A photograph of an unidentified object in the sky, taken April 28, 2020 by the United States Air Force over the Bermuda Triangle. Photo: USAF Greek Merchant Marine radio operator Polycarp Spentzas had an indescribably strange and unforgettable experience while working aboard the vessel “Pothiti SWJC” in 1978 off Bermuda.
But he certainly wasn’t the only person to observe these odd occurrences in the last few decades.
Over the years there have been a multitude of odd, unexplainable and unsettling occurrences in that famed area between Bermuda in the north, the Bahamas in the south and Miami Florida in the west, including the disappearance of twelve US Navy crewmembers on a seaplane patrolling there during the Second World War, on July 10, 1945.
They had left the Banana River Florida, Naval Air Station the night before for a training flight to Great Exuma in the Bahamas. The last time they were ever heard from was 1:16 AM the next day, at a position of 25.22N, 7734W, near Providence Island. No trace of the crew or their aircraft has ever been found.
Late that same year, another military flight, with 14 airmen aboard, was lost — and then the plane sent out to try to locate that aircraft, carrying thirteen men — was also lost. By some counts, there have been as many as 155 people who have perished in that otherwise idyllic, turquoise-hued stretch of water east of Miami.
Spentzas explains “I looked at my watch and time had passed. I put the Radio receiver to 500 KHz, to fill in the calendar and heard Morse code — but it was unnaturally quick. I put out a time request signal to 15 MHz RWM (Radio Moscow) and heard the answering time signals too quickly — so fast that I thought it was the station’s fault.
The Greek crew and the strange and inexplicable events of the Bermuda Triangle
“I jumped from my chair, opened the window of the chart room and looked at the Captain. I could use the Morse system, but noticed that my hands could not handle even or five letters per minute — and it took about two minutes to just walk to the chair for the transmitter.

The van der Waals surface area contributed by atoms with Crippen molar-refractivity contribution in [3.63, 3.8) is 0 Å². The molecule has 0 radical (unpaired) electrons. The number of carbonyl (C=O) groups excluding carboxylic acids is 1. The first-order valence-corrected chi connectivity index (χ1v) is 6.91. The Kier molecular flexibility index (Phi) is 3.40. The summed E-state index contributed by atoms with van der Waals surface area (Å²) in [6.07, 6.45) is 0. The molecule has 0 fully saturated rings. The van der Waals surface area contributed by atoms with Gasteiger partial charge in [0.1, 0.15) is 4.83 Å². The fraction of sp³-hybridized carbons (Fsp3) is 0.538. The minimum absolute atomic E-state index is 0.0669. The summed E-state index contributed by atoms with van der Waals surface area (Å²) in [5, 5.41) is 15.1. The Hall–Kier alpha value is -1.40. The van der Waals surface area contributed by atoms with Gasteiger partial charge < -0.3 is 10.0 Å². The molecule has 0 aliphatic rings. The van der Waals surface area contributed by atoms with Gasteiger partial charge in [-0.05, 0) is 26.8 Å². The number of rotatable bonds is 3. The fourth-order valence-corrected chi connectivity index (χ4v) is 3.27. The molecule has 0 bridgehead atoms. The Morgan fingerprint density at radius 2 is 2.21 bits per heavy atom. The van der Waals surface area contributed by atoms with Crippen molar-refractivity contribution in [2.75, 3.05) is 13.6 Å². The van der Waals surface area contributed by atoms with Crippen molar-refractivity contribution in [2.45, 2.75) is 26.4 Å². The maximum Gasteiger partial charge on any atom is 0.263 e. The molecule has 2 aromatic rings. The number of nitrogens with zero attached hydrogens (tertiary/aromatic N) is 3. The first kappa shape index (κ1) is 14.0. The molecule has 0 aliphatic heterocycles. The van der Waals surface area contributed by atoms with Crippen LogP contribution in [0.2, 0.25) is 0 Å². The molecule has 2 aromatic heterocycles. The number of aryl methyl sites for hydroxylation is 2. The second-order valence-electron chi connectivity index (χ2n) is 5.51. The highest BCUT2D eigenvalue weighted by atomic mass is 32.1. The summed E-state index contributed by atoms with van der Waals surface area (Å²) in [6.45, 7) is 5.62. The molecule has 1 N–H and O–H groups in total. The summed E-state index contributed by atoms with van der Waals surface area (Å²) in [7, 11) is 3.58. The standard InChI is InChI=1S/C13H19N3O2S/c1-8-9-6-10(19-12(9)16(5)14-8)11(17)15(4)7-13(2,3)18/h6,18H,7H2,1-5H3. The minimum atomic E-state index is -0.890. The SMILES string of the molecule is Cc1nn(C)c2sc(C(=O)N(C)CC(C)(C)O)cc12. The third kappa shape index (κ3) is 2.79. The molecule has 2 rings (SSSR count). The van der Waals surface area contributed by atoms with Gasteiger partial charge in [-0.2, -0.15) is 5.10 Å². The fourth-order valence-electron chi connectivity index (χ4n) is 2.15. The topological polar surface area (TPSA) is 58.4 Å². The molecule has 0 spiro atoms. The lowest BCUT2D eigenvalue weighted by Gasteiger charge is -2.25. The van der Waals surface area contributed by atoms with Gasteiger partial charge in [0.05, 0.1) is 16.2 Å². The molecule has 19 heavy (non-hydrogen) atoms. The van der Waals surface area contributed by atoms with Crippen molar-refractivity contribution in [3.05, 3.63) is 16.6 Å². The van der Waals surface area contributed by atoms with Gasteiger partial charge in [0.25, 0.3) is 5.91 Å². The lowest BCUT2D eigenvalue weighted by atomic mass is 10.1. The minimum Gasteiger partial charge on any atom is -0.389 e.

“Upset, I told the captain: “My hands are just not working, they’re not listening to me!” He replied that nobody should touch the ship’s autopilot.
Spentzas relates that “The next day, the crew was discussing the strange events that had happened to everyone.
“A sailor complained that once he lit a cigarette, he didn’t have enough time to smoke, because it burned immediately. The Second Mate, who served on the midnight to four AM shift, had gone to his cabin and was brushing his teeth before he went to bed. He suddenly cried out that the time had just changed to 23:40, so he did not have time to sleep.
“All of us felt bradycardia, an abnormally slow heartbeat, as well as hypothermia, during that time.
“For years now,” Spentzas explained to interviewers, “I have tried to explain these curious occurrences. I believe that the bradycardia and reduced crew reflexes are due to what is called ‘gravitational time dilation.’ Gravitational waves (varyonia) emitted by the acceleration of UFO for take-off and other movements, caused a biochemical changes in the metabolism of the human body. This process occurs according to the theories of Niels Bohr and Albert Einstein,“ Spentzas concluded.
Whatever actually happened, it was experienced by more than one person that strange day in the Atlantic. Time will tell if any more evidence will ever be found of the bizarre happenings in this region of the ocean.
Information for this article was previously published in the Greek daily Adesmeftos Press on August 17, 1995.